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  • Posted by: Elyse Burack on Thursday, April 17 2014 04:09 PM | Comments (0)

    Analysts have long debated whether or not the Cable and Satellite TV industry is doomed. Subscriptions to Pay TV are at their lowest level in four years as consumers are seemingly beginning to “cut the cord” and cobble together their own solutions for cheaper and more flexible entertainment options. To add to the matter, the American Customer Satisfaction Index reveals that scores for TV service are, on average, lower than any other consumer sector. The lack of satisfaction is attributed to chronic rate hikes, clunky set top boxes, poor customer service, and a lack of control over which channels one pays for.

    As pent-up frustrations with traditional Pay TV providers increase, customers are turning to “over-the-top” (OTT) providers including Netflix, Hulu, and Amazon. Late last year, the Xbox One, PS4, and Chromecast emerged making it even easier to watch web-based video. Additionally, emerging disruptive startups continue to reshape the landscape. Aereo, for example, allows consumers to watch and record live TV over the Internet—without having any hardware installed—for a mere $8 a month.

    While there is debate about whether OTT will ever completely replace TV, it’s clear that the way consumers watch video is changing. Streaming services have broken down traditional barriers to viewing content and, as the world becomes more mobile, consumers want to watch content wherever and whenever on any device. Additionally, consumers are increasingly “binge-viewing,” or watching at least 2-3 episodes of a single series in one sitting. According to a 2013 Harris Interactive survey, 61 percent of adult viewers binge watch on a regular basis. This trend is shifting the economics of the industry, given that traditional providers rely heavily on advertising and syndicated reruns.

    Until very recently, Pay TV providers have been able to successfully dig moats around their current business model, only making incremental tweaks to their products and positioning in the marketplace. Recent deals between Verizon and Intel or Comcast and Netflix suggest the incumbents are making significant investments in innovation. Traditional providers have also made technological improvements such as On Demand programs and “TV Everywhere” apps that allow customers to watch certain channels live on mobile devices. While these are certainly positive product improvements, they are not going to revolutionize the video and TV industry. The truth is, incumbents are reluctant to take the risks required to really innovate the category more radically. It’s the disruptors that are remaking the industry.

    Case in point: the fall of Blockbuster and the rise of Netflix. Blockbuster executives were too shortsighted to see the future of the home video industry and failed to recognize how quickly consumer behavior was shifting. Rather than adapting its business model to embrace streaming early on, Blockbuster pursued short-term growth by expanding its stores into outlets for books, toys, and other merchandise. Eventually it jumped on the DVD delivery trend, but it was too late at that point. Blockbuster soon filed for bankruptcy.

    In light of recent trends, many industry speculators are quick to proclaim the demise of the TV industry. But perhaps the true threat lies in the missed opportunity. After all, big companies have big capabilities. Having more resources, more reach, and an established customer base, traditional cable providers actually have greater potential than smaller, disruptive players to invest in innovation and reset industry norms. They can not only adapt, but also lead. By rethinking how they deliver their services and repositioning their brands as visionary, nimble, and cool, traditional cable providers can recapture lost subscribers and market share. This involves not only developing a campaign, but also closely examining and responding to unmet needs. Today, consumers crave seamless interoperability between devices, control over their video options, compelling content, and attentive customer service. They’re engaged by 30-second YouTube clips, but are also increasingly prone to watching 30 hours of their favorite TV series on demand. What does that mean for traditional programming? Should TV evolve into something more social? Or is more personalization the key? It’s a complex landscape and there are no easy answers, but the providers that apply their creativity and resources to the challenge will ultimately lead the charge to innovate.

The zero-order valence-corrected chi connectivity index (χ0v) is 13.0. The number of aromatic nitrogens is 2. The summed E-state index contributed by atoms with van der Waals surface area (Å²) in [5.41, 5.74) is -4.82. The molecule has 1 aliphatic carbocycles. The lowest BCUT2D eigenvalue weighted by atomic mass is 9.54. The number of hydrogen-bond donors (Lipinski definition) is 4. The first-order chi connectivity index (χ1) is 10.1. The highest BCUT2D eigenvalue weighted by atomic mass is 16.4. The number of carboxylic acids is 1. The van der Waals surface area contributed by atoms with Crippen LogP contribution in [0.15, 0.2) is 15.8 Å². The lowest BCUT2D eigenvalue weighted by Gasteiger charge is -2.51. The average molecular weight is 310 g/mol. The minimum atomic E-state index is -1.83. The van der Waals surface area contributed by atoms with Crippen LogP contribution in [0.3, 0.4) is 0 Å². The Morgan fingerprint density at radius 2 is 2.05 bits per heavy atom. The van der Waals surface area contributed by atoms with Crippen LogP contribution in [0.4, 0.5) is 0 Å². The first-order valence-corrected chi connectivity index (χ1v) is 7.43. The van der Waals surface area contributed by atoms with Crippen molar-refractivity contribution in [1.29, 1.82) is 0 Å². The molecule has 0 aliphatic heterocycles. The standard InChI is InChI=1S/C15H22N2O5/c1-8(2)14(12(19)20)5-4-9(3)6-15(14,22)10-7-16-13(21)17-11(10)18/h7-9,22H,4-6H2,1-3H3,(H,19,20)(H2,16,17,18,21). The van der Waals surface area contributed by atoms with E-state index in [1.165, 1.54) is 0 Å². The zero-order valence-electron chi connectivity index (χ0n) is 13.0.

While no one can be certain of the future of TV and video consumption, it’s safe to say that it will continue to evolve. As for incumbent providers, the opportunity is theirs to seize or overlook: Do they want to actively shape their industry’s future or simply follow suit?

    Elyse Burack is a Strategy Consultant at Interbrand New York.

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  • Posted by: Interbrand on Thursday, March 22 2012 11:08 AM | Comments (0)

    Jez Frampton

    Welcome to part 2 of this Demand and Desire special, where Interbrand’s Global CEO, Jez Frampton, joins Global Chief Communications Officer, Karen Burke, in examining what 2012 has in store for these eight sectors:

    • Financial
    • Hospitality
    • Food & Beverage
    • Healthcare
    • Luxury
    • Telecommunications
    • Media
    • Retail


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  • Posted by: Michael Benson on Monday, February 27 2012 10:49 AM | Comments (0)